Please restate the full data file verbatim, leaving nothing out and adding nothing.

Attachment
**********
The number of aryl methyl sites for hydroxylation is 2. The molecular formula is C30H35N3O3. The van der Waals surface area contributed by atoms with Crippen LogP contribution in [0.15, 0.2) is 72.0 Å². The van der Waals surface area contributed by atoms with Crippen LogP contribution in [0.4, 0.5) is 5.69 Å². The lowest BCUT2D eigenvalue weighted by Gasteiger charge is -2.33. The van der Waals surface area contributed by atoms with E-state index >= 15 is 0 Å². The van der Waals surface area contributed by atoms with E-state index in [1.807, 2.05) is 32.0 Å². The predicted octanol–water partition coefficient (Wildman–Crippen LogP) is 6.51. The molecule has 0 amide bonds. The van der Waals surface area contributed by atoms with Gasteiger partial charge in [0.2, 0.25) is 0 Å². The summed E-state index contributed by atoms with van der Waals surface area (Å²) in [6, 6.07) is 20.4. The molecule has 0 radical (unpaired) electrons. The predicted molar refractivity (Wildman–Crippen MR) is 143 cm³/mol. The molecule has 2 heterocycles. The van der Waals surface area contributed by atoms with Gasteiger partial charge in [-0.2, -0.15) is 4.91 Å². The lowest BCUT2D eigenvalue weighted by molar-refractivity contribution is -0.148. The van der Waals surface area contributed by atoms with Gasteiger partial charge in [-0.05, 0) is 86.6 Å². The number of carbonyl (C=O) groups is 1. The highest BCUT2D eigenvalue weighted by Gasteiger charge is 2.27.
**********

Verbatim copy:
The number of aryl methyl sites for hydroxylation is 2. The molecular formula is C30H35N3O3. The van der Waals surface area contributed by atoms with Crippen LogP contribution in [0.15, 0.2) is 72.0 Å². The van der Waals surface area contributed by atoms with Crippen LogP contribution in [0.4, 0.5) is 5.69 Å². The lowest BCUT2D eigenvalue weighted by Gasteiger charge is -2.33. The van der Waals surface area contributed by atoms with E-state index >= 15 is 0 Å². The van der Waals surface area contributed by atoms with E-state index in [1.807, 2.05) is 32.0 Å². The predicted octanol–water partition coefficient (Wildman–Crippen LogP) is 6.51. The molecule has 0 amide bonds. The van der Waals surface area contributed by atoms with Gasteiger partial charge in [0.2, 0.25) is 0 Å². The summed E-state index contributed by atoms with van der Waals surface area (Å²) in [6, 6.07) is 20.4. The molecule has 0 radical (unpaired) electrons. The predicted molar refractivity (Wildman–Crippen MR) is 143 cm³/mol. The molecule has 2 heterocycles. The van der Waals surface area contributed by atoms with Gasteiger partial charge in [-0.2, -0.15) is 4.91 Å². The lowest BCUT2D eigenvalue weighted by molar-refractivity contribution is -0.148. The van der Waals surface area contributed by atoms with Gasteiger partial charge in [-0.05, 0) is 86.6 Å². The number of carbonyl (C=O) groups is 1. The highest BCUT2D eigenvalue weighted by Gasteiger charge is 2.27.